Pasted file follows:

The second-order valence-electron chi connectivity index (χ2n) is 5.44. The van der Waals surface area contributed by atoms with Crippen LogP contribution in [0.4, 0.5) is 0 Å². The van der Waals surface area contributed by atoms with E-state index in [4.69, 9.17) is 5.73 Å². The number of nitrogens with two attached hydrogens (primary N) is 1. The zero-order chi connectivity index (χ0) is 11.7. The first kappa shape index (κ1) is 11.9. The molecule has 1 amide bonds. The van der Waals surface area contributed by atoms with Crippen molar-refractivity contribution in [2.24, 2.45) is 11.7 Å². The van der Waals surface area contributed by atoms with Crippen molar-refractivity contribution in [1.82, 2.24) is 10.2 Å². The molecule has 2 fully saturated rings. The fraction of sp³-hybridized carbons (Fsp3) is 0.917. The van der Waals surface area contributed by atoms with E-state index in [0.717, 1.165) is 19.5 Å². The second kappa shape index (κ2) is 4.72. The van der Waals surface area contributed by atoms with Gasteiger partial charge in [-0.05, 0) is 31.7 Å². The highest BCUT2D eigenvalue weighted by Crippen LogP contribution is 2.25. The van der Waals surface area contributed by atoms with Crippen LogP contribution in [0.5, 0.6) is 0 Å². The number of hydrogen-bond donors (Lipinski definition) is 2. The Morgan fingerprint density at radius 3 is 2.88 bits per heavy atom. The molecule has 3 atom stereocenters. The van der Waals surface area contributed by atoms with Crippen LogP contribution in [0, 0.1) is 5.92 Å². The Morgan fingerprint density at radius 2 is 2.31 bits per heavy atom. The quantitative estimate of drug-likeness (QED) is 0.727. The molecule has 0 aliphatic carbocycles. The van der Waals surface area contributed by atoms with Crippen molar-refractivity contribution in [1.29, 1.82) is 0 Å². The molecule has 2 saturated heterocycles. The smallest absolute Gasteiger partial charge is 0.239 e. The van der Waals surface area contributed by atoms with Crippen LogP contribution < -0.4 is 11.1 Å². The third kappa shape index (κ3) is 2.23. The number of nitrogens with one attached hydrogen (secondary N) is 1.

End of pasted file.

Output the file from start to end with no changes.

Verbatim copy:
The second-order valence-electron chi connectivity index (χ2n) is 5.44. The van der Waals surface area contributed by atoms with Crippen LogP contribution in [0.4, 0.5) is 0 Å². The van der Waals surface area contributed by atoms with E-state index in [4.69, 9.17) is 5.73 Å². The number of nitrogens with two attached hydrogens (primary N) is 1. The zero-order chi connectivity index (χ0) is 11.7. The first kappa shape index (κ1) is 11.9. The molecule has 1 amide bonds. The van der Waals surface area contributed by atoms with Crippen molar-refractivity contribution in [2.24, 2.45) is 11.7 Å². The van der Waals surface area contributed by atoms with Crippen molar-refractivity contribution in [1.82, 2.24) is 10.2 Å². The molecule has 2 fully saturated rings. The fraction of sp³-hybridized carbons (Fsp3) is 0.917. The van der Waals surface area contributed by atoms with E-state index in [0.717, 1.165) is 19.5 Å². The second kappa shape index (κ2) is 4.72. The van der Waals surface area contributed by atoms with Gasteiger partial charge in [-0.05, 0) is 31.7 Å². The highest BCUT2D eigenvalue weighted by Crippen LogP contribution is 2.25. The van der Waals surface area contributed by atoms with Crippen LogP contribution in [0.5, 0.6) is 0 Å². The number of hydrogen-bond donors (Lipinski definition) is 2. The Morgan fingerprint density at radius 3 is 2.88 bits per heavy atom. The molecule has 3 atom stereocenters. The van der Waals surface area contributed by atoms with Crippen LogP contribution in [0, 0.1) is 5.92 Å². The Morgan fingerprint density at radius 2 is 2.31 bits per heavy atom. The quantitative estimate of drug-likeness (QED) is 0.727. The molecule has 0 aliphatic carbocycles. The van der Waals surface area contributed by atoms with Crippen molar-refractivity contribution in [1.29, 1.82) is 0 Å². The molecule has 2 saturated heterocycles. The smallest absolute Gasteiger partial charge is 0.239 e. The van der Waals surface area contributed by atoms with Crippen LogP contribution < -0.4 is 11.1 Å². The third kappa shape index (κ3) is 2.23. The number of nitrogens with one attached hydrogen (secondary N) is 1.